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8.11: Spontaneous Emission

So far, we have calculated the rates of radiation induced transitions between two atomic states. This process is known as absorption when the energy of the final state exceeds that of the initial state, and stimulated emission when the energy of the final state is less than that of the initial state. Now, in the absence of any external radiation, we would not expect an atom in a given state to spontaneously jump into a state with a higher energy. On the other hand, it should be possible for such an atom to spontaneously jump into an state with a lower energy via the emission of a photon whose energy is equal to the difference between the energies of the initial and final states. This process is known as spontaneous emission.

It is possible to derive the rate of spontaneous emission between two atomic states from a knowledge of the corresponding absorption and stimulated emission rates using a famous thermodynamic argument due to Einstein. Consider a very large ensemble of similar atoms placed inside a closed cavity whose walls (which are assumed to be perfect emitters and absorbers of radiation) are held at the constant temperature \(T\). Let the system have attained thermal equilibrium. According to statistical thermodynamics, the cavity is filled with so-called ``black-body'' electromagnetic radiation whose energy spectrum is

\[u(\omega) = \frac{\hbar}{\pi^2\,c^3}\,\frac{\omega^3}{\exp(\hbar\,\omega/k_B\,T)-1}, \tag{900}\]

where $ k_B$ is the Boltzmann constant. This well-known result was first obtained by Max Planck in 1900.

Consider two atomic states, labeled $ 2$ and $ 1$ , with $ E_2> E_1$ . One of the tenants of statistical thermodynamics is that in thermal equilibrium we have so-called detailed balance. This means that, irrespective of any other atomic states, the rate at which atoms in the ensemble leave state $ 2$ due to transitions to state $ 1$ is exactly balanced by the rate at which atoms enter state $ 2$ due to transitions from state $ 1$ . The former rate (i.e., number of transitions per unit time in the ensemble) is written

 

$\displaystyle W_{2\rightarrow 1} = N_2\,(w_{2\rightarrow 1}^{\rm spn} + w_{2\rightarrow 1}^{\rm stm}),$ (901)

 

where $ w_{2\rightarrow 1}^{\rm spn}$ and $ w_{2\rightarrow 1}^{\rm arm}$ are the rates of spontaneous and stimulated emission, respectively, (for a single atom) between states $ 2$ and $ 1$ , and $ N_2$ is the number of atoms in the ensemble in state $ 2$ . Likewise, the latter rate takes the form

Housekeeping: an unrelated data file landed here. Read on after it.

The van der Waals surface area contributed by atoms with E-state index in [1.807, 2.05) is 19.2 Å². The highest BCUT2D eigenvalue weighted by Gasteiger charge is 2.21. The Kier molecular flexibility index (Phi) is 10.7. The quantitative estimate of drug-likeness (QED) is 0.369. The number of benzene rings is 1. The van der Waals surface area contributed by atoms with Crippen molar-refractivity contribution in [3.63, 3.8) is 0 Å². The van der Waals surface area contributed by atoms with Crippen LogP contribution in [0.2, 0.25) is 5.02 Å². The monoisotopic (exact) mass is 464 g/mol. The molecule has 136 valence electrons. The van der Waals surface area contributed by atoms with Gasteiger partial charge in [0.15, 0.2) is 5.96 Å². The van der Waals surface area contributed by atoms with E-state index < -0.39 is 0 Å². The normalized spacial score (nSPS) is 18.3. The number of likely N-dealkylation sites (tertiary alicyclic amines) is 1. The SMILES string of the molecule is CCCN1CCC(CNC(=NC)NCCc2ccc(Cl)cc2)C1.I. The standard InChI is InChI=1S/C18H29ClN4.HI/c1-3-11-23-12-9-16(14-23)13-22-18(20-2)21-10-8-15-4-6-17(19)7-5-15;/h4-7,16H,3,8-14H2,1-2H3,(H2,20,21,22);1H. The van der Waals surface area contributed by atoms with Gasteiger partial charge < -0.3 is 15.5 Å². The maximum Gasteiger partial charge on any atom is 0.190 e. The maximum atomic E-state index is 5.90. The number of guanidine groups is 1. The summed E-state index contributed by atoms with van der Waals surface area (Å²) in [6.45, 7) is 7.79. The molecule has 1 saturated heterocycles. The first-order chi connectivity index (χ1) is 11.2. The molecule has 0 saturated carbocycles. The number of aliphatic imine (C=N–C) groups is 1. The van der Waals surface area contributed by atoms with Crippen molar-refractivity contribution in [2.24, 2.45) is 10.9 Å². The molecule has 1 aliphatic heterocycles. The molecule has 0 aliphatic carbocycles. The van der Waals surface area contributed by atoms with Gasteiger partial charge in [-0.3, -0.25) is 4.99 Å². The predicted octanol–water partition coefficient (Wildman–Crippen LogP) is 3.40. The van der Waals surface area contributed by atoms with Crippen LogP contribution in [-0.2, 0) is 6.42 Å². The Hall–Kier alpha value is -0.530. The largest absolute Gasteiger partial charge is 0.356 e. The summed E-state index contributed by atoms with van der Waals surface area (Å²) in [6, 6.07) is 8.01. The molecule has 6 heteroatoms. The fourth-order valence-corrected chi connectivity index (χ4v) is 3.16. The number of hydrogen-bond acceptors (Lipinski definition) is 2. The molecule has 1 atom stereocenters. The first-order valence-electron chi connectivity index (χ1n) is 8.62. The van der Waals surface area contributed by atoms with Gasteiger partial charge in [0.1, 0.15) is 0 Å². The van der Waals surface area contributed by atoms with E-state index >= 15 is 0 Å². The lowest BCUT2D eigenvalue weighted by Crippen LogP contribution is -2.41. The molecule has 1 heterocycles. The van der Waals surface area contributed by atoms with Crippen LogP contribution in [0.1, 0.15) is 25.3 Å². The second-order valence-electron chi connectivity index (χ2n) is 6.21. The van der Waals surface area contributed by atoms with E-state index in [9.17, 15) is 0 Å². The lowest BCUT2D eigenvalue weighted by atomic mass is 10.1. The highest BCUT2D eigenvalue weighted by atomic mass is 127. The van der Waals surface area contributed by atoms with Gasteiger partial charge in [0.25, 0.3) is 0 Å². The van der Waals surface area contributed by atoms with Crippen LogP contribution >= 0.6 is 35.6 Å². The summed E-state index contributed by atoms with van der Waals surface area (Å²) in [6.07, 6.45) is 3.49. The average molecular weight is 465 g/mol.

$\displaystyle W_{1\rightarrow 2} = N_1\,w^{\rm abs}_{1\rightarrow 2},$ (902)

 

 

where $ w^{\rm abs}_{1\rightarrow 2}$ is the rate of absorption (for a single atom) between states $ 1$ and $ 2$ , and $ N_1$ is the number of atoms in the ensemble in state $ 1$ . The above expressions describe how atoms in the ensemble make transitions from state $ 2$ to state $ 1$ due to a combination of spontaneous and stimulated emission, and make the opposite transition as a consequence of absorption. In thermal equilibrium, we have $ W_{2\rightarrow 1}=W_{1\rightarrow 2}$ , which gives

 

$\displaystyle w_{2\rightarrow 1}^{\rm spn} = \frac{N_1}{N_2}\,w^{\rm abs}_{1\rightarrow 2}- w_{2\rightarrow 1}^{\rm stm}.$ (903)

 

 

Equations (891) and (892) imply that

 

$\displaystyle w_{i\rightarrow f}^{\rm spn} =\frac{4\pi^2\,\alpha\,c}{\hbar} \le...
...ngle \vert\mbox{\boldmath$\epsilon$}\cdot {\bf f}_{21}\vert^{\,2}\right\rangle,$ (904)

 

 

where $ \omega_{21} = (E_2 - E_1)/\hbar$ , and the large angle brackets denote an average over all possible directions of the incident radiation (because, in equilibrium, the radiation inside the cavity is isotropic). In fact, it is easily demonstrated that

 

$\displaystyle \left\langle \vert\mbox{\boldmath$\epsilon$}\cdot{\bf f}_{21}\vert^{\,2}\right\rangle = \frac{f_{21}^{\,2}}{3},$ (905)

 

 

where $ f^{\,2}_{21}$ stands for

 

$\displaystyle f^{\,2}_{21} = \vert\langle 2\vert\,x\,\vert 1\rangle\vert^{\,2}+...
...\,\vert 1\rangle\vert^{\,2}+ \vert\langle 2\vert\,z\,\vert 1\rangle\vert^{\,2}.$ (906)

 

 

Now, another famous result in statistical thermodynamics is that in thermal equilibrium the number of atoms in an ensemble occupying a state of energy $ E$ is proportional to $ \exp(-E/k_B\,T)$ . This implies that

 

$\displaystyle \frac{N_1}{N_2} = \frac{\exp(-E_1/k_B\,T)}{\exp(-E_2/k_B\,T)} = \exp(\,\hbar\, \omega_{21}/k_B\,T).$ (907)

 

 

Thus, it follows from Equations (900), (904), (905), and (907) that the rate of spontaneous emission between states $ 2$ and $ 1$ takes the form

 

$\displaystyle w_{2\rightarrow 1}^{\rm spn} = \frac{\omega_{21}^{\,3}\,e^2\,f_{21}^{\,2}}{3\pi\,\epsilon_0\,\hbar\,c^3}.$ (908)

 

 

Note, that, although the above result has been derived for an atom in a radiation-filled cavity, it remains correct even in the absence of radiation.

Let us estimate the typical value of the spontaneous emission rate for a hydrogen atom. We expect the matrix element $ f_{21}$ to be of order $ a_0$ , where $ a_0$ is the Bohr radius. We also expect $ \omega_{21}$ to be of order $ \vert E_0\vert/\hbar$ , where $ E_0$ is the ground-state energy. It thus follows from Equation (908) that

 

$\displaystyle w_{2\rightarrow 1}^{\rm spn} \sim \alpha^3\,\omega_{21},$ (909)

 

 

where $ \alpha \simeq 1/137$ is the fine structure constant. This is an important result, because our perturbation expansion is based on the assumption that the transition rate between different energy eigenstates is much slower than the frequency of phase oscillation of these states: i.e., that $ w_{2\rightarrow 1}^{\rm spn} \ll \omega_{21}$ . This is indeed the case.

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